Getting the right information to effectively manage public assets: Lessons from local authorities.

Public assets, such as the roads people drive on, the footpaths they walk on, the infrastructure that delivers drinking water, and the playgrounds and parks that children play on, affect the quality of life of all New Zealanders. Local authorities are responsible for managing these sorts of public assets, and people expect them to be managed well.

Elected councillors are expected to make deliberate and well-informed decisions about how best to manage the assets they govern. To do so, they need relevant and reliable information about those assets. As communities and environments change, the challenges that local authorities face are becoming more complex and so are the decisions that they need to make. For many local authorities, funding is also becoming more constrained. Having high-quality asset information helps local authorities have meaningful discussions with their communities about choices and decisions affecting how services will be delivered.

We looked at how five local authorities approached identifying and gathering the right information on their assets. The five local authorities understood that having high-quality asset information, including a sound understanding of the condition of those assets, gives them more certainty when planning for maintenance and replacement.

Each of the five local authorities tested and continually challenged the quality of the asset information, both when it was gathered and when they were ready to use it. The five local authorities were also looking at how to best store this information so it would be ready and available for both day-to-day and longer-term decisions. Overall, the five local authorities were improving their ability to gather, record, and retain asset information and were making it available to those who need it.

Because local authorities have a lot of assets, they need to use their resources effectively when gathering, recording, and retaining asset information. They need to have a systematic method that prioritises gathering information about the most important assets and for decisions that require the most certainty. If local authorities do not know which assets are the most important, they risk not having the right information when they need it.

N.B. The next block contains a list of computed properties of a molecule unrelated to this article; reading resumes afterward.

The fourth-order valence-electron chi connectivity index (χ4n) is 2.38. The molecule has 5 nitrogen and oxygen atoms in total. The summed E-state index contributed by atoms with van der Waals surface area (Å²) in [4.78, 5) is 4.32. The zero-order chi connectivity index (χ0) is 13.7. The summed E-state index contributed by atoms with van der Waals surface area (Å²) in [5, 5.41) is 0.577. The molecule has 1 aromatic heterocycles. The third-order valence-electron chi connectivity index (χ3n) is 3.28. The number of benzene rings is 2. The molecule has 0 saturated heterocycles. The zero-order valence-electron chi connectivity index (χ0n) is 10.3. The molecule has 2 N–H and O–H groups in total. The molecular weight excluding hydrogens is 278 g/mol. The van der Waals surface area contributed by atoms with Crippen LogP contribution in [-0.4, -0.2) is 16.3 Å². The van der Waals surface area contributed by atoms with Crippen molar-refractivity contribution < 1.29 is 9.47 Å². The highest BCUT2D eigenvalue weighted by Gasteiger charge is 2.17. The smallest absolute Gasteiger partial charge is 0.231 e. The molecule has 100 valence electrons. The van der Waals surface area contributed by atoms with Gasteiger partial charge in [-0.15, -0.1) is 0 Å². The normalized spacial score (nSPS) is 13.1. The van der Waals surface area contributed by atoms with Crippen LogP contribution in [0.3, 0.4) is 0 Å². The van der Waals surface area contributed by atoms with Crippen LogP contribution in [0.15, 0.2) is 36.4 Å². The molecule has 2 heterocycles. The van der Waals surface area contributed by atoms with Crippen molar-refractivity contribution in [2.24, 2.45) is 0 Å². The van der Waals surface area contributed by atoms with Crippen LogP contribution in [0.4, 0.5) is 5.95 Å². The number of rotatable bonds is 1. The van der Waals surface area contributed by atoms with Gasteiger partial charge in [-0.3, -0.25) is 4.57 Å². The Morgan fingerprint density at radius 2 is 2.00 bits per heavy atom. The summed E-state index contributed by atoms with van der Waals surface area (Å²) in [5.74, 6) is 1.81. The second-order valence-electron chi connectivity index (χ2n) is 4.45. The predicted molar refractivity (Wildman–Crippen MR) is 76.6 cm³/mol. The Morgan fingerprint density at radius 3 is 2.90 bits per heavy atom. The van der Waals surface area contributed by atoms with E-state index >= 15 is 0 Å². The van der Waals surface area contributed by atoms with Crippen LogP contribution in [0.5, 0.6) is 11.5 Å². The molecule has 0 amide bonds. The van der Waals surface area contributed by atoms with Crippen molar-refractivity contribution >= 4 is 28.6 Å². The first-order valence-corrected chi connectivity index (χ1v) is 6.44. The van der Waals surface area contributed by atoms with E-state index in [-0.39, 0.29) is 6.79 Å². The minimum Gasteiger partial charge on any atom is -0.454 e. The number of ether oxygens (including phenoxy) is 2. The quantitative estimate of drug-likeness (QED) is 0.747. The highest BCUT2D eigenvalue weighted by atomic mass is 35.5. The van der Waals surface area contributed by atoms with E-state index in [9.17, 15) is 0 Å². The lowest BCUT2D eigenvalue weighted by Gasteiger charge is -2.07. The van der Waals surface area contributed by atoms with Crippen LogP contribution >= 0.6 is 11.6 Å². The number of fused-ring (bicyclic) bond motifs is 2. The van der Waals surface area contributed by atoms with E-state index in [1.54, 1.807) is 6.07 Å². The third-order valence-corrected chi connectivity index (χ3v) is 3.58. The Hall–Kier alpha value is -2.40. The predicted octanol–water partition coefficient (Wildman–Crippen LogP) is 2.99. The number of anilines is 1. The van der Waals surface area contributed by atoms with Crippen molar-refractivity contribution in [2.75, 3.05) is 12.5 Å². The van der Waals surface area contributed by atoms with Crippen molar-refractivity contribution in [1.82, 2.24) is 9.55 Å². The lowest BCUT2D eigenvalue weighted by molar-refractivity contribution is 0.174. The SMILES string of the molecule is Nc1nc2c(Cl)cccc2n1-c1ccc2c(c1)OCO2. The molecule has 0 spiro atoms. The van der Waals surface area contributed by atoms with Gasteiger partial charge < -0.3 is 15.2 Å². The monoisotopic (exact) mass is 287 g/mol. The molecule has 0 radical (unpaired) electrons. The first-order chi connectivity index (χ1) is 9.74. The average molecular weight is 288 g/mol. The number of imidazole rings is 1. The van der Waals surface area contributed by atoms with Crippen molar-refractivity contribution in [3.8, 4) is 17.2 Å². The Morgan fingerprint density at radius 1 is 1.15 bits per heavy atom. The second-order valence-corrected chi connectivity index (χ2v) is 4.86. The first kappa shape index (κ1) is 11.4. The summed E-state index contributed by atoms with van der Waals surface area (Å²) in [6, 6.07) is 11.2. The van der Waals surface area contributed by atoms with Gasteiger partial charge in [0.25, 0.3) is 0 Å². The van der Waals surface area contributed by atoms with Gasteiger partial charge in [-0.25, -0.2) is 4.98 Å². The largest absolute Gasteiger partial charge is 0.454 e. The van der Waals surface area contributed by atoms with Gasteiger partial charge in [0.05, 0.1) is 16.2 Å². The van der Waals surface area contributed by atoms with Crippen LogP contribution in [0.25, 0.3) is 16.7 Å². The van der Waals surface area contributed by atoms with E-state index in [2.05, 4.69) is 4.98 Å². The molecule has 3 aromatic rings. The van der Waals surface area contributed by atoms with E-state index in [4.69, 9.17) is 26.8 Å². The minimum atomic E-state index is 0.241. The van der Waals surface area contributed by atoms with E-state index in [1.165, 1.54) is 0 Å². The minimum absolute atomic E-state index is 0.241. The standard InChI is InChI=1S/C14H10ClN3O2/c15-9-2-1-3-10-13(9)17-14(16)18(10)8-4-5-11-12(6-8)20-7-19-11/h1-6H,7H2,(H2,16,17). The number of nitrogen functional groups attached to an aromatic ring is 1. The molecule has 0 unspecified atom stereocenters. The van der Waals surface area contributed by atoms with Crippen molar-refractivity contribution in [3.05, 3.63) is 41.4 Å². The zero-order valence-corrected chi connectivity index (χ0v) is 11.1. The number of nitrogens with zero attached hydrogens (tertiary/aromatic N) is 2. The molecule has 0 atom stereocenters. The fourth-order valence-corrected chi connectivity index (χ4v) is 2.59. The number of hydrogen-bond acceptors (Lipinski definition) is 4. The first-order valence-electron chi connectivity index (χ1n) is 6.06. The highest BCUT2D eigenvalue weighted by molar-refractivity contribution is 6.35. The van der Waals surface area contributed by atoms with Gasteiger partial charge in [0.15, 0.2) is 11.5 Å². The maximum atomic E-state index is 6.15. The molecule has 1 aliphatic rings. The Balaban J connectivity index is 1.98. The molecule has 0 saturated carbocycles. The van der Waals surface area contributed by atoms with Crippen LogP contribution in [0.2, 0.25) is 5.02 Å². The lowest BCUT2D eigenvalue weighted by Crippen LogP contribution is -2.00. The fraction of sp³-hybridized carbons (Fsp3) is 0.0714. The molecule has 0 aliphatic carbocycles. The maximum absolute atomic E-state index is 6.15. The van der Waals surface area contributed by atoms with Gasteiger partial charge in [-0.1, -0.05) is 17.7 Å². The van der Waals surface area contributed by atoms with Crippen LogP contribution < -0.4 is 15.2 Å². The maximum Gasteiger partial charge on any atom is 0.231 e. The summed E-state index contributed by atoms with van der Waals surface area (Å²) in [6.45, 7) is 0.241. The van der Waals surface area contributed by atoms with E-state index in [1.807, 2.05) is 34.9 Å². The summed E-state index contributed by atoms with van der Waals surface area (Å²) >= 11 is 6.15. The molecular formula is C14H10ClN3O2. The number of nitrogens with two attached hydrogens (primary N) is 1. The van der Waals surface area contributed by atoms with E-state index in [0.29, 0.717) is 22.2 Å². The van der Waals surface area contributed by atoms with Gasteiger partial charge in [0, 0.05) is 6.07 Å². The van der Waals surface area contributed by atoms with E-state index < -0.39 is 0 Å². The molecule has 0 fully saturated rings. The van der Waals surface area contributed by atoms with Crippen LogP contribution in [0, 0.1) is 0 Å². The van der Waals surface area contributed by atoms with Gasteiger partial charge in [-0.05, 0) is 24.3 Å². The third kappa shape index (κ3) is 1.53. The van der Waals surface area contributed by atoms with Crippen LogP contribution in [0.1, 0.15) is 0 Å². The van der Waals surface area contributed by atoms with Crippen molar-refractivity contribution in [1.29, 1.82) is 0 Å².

Local authorities have more to do to formally identify their most important assets to enable them to prioritise gathering information about them. In my view, this is an issue that needs to be addressed with some priority. I challenge all local authorities to consider how well they understand which of their assets are the most important and how they prioritise information on those assets to effectively maintain them and plan for their replacement.

Successfully gathering and preserving the value of high-quality asset information depends on the participation and commitment of the people who work for and with local authorities. Efforts to improve practices are strengthened when senior leaders openly recognise the importance of high-quality asset information. The people we spoke to at the five local authorities were aware of the need to improve their asset information and have been improving processes and systems to achieve that.

In my view, local authorities – and all asset-intensive entities – must be more open to developing relationships with each other and with peer organisations to share experience and knowledge. The experience and behaviours we saw, supported by improving systems and processes, led me to the view that people in local authorities can contribute more to these kinds of relationships, which they will benefit from as well.

I thank the staff of the five local authorities and the people they engage to gather their asset information for their co-operation and openness.

Signature - GS

Greg Schollum
Deputy Controller and Auditor-General

29 November 2017